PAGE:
Finding an elegant way to increase storage

With e-business and compliance inflating storage requirements, network attached storage and storage area networks are evolving to help businesses scale up.

With e-business and compliance inflating storage requirements, network attached storage and storage area networks are evolving to help businesses scale up.

The number of transactions channelled through the internet is increasing daily.

Web-based transactions and e-mail have to be stored and managed, which means that a lot of these companies and branch offices are finding their traditional storage systems have to be increased more often and managed more rigorously.

As this influx of data increases, company managers are finding new ways to analyse the information, which creates even more data. To add to the problem, the deletion of files is also becoming less of an option as regulatory bodies begin to dictate data retention policies.

The challenge is to find some way to scale up storage in an elegant fashion rather than just hanging more discs onto every server.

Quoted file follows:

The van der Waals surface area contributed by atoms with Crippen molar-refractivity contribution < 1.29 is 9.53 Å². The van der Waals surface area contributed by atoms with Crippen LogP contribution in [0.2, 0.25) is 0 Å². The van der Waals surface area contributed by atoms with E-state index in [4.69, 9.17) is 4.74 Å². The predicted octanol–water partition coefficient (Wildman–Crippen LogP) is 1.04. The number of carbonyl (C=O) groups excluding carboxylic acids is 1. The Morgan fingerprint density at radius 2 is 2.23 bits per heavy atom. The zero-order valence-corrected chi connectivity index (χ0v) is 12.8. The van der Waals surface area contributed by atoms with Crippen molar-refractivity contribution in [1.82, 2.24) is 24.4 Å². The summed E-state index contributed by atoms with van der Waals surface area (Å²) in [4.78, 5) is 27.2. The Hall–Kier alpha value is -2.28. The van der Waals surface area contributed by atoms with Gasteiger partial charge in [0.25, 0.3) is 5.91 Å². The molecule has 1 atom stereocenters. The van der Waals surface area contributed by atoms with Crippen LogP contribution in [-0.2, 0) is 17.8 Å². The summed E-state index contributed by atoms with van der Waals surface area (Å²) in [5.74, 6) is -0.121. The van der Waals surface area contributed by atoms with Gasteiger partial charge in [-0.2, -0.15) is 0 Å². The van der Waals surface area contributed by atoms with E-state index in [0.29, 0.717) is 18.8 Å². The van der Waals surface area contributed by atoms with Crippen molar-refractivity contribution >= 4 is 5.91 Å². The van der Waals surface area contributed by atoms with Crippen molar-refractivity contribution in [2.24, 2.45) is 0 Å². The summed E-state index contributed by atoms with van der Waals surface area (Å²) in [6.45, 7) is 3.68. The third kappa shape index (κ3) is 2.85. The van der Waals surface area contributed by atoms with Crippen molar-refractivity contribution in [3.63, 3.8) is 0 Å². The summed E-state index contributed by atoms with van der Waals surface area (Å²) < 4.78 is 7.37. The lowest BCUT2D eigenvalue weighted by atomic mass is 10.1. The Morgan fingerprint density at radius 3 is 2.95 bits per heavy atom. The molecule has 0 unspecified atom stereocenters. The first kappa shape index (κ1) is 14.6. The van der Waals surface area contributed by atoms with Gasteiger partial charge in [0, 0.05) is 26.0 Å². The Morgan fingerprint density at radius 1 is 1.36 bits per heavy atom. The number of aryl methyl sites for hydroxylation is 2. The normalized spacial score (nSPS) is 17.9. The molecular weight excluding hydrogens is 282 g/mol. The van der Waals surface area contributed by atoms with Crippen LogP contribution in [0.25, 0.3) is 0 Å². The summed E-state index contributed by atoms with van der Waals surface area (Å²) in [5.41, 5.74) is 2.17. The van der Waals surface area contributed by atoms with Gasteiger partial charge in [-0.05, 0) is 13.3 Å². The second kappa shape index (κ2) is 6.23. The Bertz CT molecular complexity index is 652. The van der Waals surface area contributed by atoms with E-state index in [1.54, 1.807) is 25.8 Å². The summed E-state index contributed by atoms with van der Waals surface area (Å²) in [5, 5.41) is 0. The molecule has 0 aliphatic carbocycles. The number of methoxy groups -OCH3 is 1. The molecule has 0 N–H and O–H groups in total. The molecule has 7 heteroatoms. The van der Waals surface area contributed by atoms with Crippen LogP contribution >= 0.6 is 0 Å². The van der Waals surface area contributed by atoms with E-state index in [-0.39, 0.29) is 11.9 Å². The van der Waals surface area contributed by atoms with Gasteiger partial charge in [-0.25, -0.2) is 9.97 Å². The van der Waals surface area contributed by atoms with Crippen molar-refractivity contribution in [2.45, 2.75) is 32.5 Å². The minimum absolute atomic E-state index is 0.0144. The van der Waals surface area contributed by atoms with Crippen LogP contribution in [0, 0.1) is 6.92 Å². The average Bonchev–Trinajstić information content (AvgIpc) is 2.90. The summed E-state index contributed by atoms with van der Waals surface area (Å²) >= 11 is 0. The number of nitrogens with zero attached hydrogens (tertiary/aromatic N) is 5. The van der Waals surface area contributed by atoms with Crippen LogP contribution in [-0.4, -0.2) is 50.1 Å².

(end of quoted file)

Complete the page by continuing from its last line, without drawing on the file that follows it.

Pat Lee, senior product manager at SME data storage specialst EMC Insignia, said, "About five years ago people had a reseller helping them install a server that had probably 80Gbytes of SCSI storage. In the smaller business of under 50 users this may have held their mail server, file server and database server.

"Today, they would have replaced the server with a bigger server, or several servers, directly attached to yet more storage. Even then, with the exponential growth in data this would soon become limiting.

"The reseller or value-added reseller does not want to have to tell the customer to buy yet another server because the current ones cannot take the loadings, so they are looking at other ways to increase storage."